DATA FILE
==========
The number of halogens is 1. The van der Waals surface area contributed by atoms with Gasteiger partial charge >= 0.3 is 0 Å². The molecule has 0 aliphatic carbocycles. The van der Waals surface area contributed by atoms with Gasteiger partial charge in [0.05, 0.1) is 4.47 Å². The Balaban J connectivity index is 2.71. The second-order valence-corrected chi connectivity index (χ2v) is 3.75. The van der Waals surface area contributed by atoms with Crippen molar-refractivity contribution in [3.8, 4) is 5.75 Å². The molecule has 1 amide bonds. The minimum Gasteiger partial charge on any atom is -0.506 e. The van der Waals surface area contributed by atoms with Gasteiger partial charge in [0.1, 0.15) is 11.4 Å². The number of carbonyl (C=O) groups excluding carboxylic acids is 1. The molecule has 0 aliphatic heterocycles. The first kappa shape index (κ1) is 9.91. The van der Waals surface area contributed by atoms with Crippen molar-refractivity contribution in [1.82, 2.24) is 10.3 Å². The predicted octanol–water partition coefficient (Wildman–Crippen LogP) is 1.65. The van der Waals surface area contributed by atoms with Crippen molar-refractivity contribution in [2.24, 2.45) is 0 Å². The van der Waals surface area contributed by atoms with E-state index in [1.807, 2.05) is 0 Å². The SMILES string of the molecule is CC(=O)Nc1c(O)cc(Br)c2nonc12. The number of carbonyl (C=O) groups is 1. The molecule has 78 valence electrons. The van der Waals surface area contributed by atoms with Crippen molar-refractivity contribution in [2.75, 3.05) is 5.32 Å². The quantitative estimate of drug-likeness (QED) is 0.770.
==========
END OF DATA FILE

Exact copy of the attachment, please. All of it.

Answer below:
The number of halogens is 1. The van der Waals surface area contributed by atoms with Gasteiger partial charge >= 0.3 is 0 Å². The molecule has 0 aliphatic carbocycles. The van der Waals surface area contributed by atoms with Gasteiger partial charge in [0.05, 0.1) is 4.47 Å². The Balaban J connectivity index is 2.71. The second-order valence-corrected chi connectivity index (χ2v) is 3.75. The van der Waals surface area contributed by atoms with Crippen molar-refractivity contribution in [3.8, 4) is 5.75 Å². The molecule has 1 amide bonds. The minimum Gasteiger partial charge on any atom is -0.506 e. The van der Waals surface area contributed by atoms with Gasteiger partial charge in [0.1, 0.15) is 11.4 Å². The number of carbonyl (C=O) groups excluding carboxylic acids is 1. The molecule has 0 aliphatic heterocycles. The first kappa shape index (κ1) is 9.91. The van der Waals surface area contributed by atoms with Crippen molar-refractivity contribution in [1.82, 2.24) is 10.3 Å². The predicted octanol–water partition coefficient (Wildman–Crippen LogP) is 1.65. The van der Waals surface area contributed by atoms with Crippen molar-refractivity contribution in [2.24, 2.45) is 0 Å². The van der Waals surface area contributed by atoms with E-state index in [1.807, 2.05) is 0 Å². The SMILES string of the molecule is CC(=O)Nc1c(O)cc(Br)c2nonc12. The number of carbonyl (C=O) groups is 1. The molecule has 78 valence electrons. The van der Waals surface area contributed by atoms with Crippen molar-refractivity contribution in [2.75, 3.05) is 5.32 Å². The quantitative estimate of drug-likeness (QED) is 0.770.